Geological Science and Engineering

Geological Sciences and Geological Engineering
Geological Sciences and Geological Engineering

Two New Field Courses in Geology


For many years, the Department has run two 5-day field trips during the week immediately following Canadian Thanksgiving – one to New York State and the other to the Quebec City region – and over the years nearly 1000 students in Geological Sciences and Geological Engineering have taken one or both of these trips. In the past, these trips were integrated into other courses, with little formal credit for the workload and experience. Starting last year, the Department has taken the innovative step of granting individual “quarter course” credit for each of these trips; students who take both trips get credit for the equivalent of a one-term course in Field Geology that counts toward their degree requirements. Students attend an introductory lecture, participate in assignments, and write an exam based on the content and concepts of the trip. Both trips have direct relevance to a career in the petroleum industry, and have been supported partially by industrial partners, including Shell Canada, and the Canadian Society of Petroleum Geologists. Students pay for their own accommodation and food. Transportation is paid for by students through the Transportation Levy, with substantial support provided by the Geological Field Education Fund generate by alumni and industrial contributions.

GEOL 301 travels to New York State and Pennsylvania to investigate the sedimentary rocks and fossils of eastern North America during the 250 million-year interval between the late Precambrian breakup of supercontinent Rodinia and the late Paleozoic assembly of supercontinent Pangea. During this time, eastern North America was subject to the Ordovician collision of an island arc (the Taconic Orogeny), a period of relative quiescence in the Silurian, and the Devonian collision of the mid-sized continent Avalonia that generated the Acadian Orogeny. The trip gives students an excellent overview of the genesis of the siliciclastic and carbonate rocks that accumulated in fluvial and shallow-marine settings in response to these major tectonic events. The ability to observe, describe, and interpret sedimentary rocks is a cornerstone of this field course. Fossils are present in nearly every outcrop and provide key environmental information – paleontological highlights include the world’s oldest coral reefs, abundant Ordovician and Devonian marine fossils including early ammonoids and fish, and the advent of terrestrial life in the Devonian. These deposits also host significant hydrocarbon and mineral resources – in particular the Knox Unconformity that elsewhere hosts Mississippi-Valley-type mineral deposits and spectacular outcrops of the Ordovician Utica Shale and the Devonian Marcellus Shale that represent two of the most important hydrocarbon source beds in North America. This field trip is a recommended adjunct to our courses in Paleontology (GEOL/GEOE 337), Carbonate Sedimentology (GEOL/GEOE 368), and Terrigenous-clastic Sedimentology (GEOL/GEOE 478).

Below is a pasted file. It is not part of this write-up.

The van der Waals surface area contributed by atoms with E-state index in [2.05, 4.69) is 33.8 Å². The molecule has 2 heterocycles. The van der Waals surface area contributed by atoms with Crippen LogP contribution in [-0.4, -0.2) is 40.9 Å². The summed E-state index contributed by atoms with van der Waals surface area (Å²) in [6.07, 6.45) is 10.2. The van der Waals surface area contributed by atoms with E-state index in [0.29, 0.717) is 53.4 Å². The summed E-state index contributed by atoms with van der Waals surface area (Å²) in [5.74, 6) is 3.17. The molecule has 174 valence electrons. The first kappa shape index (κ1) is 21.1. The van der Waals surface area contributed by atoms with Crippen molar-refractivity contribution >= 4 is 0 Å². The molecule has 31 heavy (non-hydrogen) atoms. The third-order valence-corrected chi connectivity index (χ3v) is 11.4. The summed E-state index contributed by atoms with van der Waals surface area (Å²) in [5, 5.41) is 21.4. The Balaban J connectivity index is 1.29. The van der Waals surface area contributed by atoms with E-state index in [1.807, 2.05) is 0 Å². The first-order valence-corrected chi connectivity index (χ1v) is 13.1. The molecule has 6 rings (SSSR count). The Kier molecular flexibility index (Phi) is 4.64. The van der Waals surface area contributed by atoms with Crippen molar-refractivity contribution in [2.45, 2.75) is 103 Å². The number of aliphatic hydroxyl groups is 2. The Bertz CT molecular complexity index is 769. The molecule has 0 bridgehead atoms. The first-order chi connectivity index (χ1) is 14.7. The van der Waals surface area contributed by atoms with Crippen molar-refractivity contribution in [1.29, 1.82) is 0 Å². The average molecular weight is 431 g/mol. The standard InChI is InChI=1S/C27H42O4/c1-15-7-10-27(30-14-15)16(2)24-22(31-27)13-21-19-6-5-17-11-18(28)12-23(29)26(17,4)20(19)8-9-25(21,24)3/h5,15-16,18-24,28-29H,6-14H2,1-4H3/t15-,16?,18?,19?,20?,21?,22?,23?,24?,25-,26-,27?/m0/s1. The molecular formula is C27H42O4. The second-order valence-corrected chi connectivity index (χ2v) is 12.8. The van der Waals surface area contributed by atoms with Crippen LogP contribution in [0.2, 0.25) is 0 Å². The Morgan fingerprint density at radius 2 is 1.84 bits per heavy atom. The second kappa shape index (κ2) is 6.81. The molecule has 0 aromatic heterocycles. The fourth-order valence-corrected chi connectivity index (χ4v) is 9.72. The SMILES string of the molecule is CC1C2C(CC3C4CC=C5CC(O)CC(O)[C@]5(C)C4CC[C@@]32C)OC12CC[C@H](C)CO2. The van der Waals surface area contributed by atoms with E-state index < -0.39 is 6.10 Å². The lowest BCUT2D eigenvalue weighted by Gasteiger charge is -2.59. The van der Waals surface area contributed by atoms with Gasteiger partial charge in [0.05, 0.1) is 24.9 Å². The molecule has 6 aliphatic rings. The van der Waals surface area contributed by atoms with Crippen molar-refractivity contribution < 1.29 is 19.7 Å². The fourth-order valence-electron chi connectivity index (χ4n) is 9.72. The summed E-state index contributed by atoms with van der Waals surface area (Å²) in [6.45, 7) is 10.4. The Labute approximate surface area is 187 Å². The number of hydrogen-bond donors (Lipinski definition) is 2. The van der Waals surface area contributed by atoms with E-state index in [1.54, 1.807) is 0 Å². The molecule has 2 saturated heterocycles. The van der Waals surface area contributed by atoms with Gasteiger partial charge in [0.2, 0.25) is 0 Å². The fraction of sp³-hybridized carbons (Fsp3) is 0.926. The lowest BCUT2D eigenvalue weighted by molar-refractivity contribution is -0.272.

GEOL 401: This trip travels through eastern Ontario and the Quebec Appalachians to discover geological processes and products of the Cambro-Ordovician Taconic Orogeny, one of the major geological events in the evolution of North America. It is designed to link major concepts in sedimentology, paleontology, structural geology, and global tectonics. Focus is on the contrasting rock types, depositional environments, and fossils present on the stable Laurentia craton through to the ancient continental margin, where students see deep slope deposits and obducted oceanic crust. The excursion begins with examination of shallow-marine siliciclastic and richly fossiliferous carbonate rocks and the far-field effects of initial collision with an off-shore volcanic arc. Participants then explore the juxtaposition of platformal carbonates and the evolving foreland basin deposits near Quebec City. Stepping across Logan’s Line, students get to see the exceptionally preserved but transported deep-water carbonate slope deposits in their paleoceanographic context. The trip ends by travelling deep into the mountain belt near Thetford Mines to study world-class exposures of volcanic rocks, ophiolites, and their mineral deposits that were accreted to North America. This region is of inordinate geologic importance because it was here in eastern North America that many of the principles of plate tectonics as related to mountain building were first worked out. The excursion is used to demonstrate the proper methodology which should be employed in large-scale geologic enquiry especially as related to hydrocarbon resources and economic mineral deposits. The trip builds on principles gained in GEOL 301, is more regional in scope, and is strongly recommended as a link with GEOL/GEOE 488.

Fieldtrip Leaders and TAs:
Each of these trips is normally led by two professors, who provide top-level instruction throughout the trip. Additional support from corporate sponsors or alumni through the creation of one or more named Teaching Assistant positions for these courses would be welcomed! For additional details, please contact Department Head, Dr. Jean Hutchinson hutchinj@queensu.ca.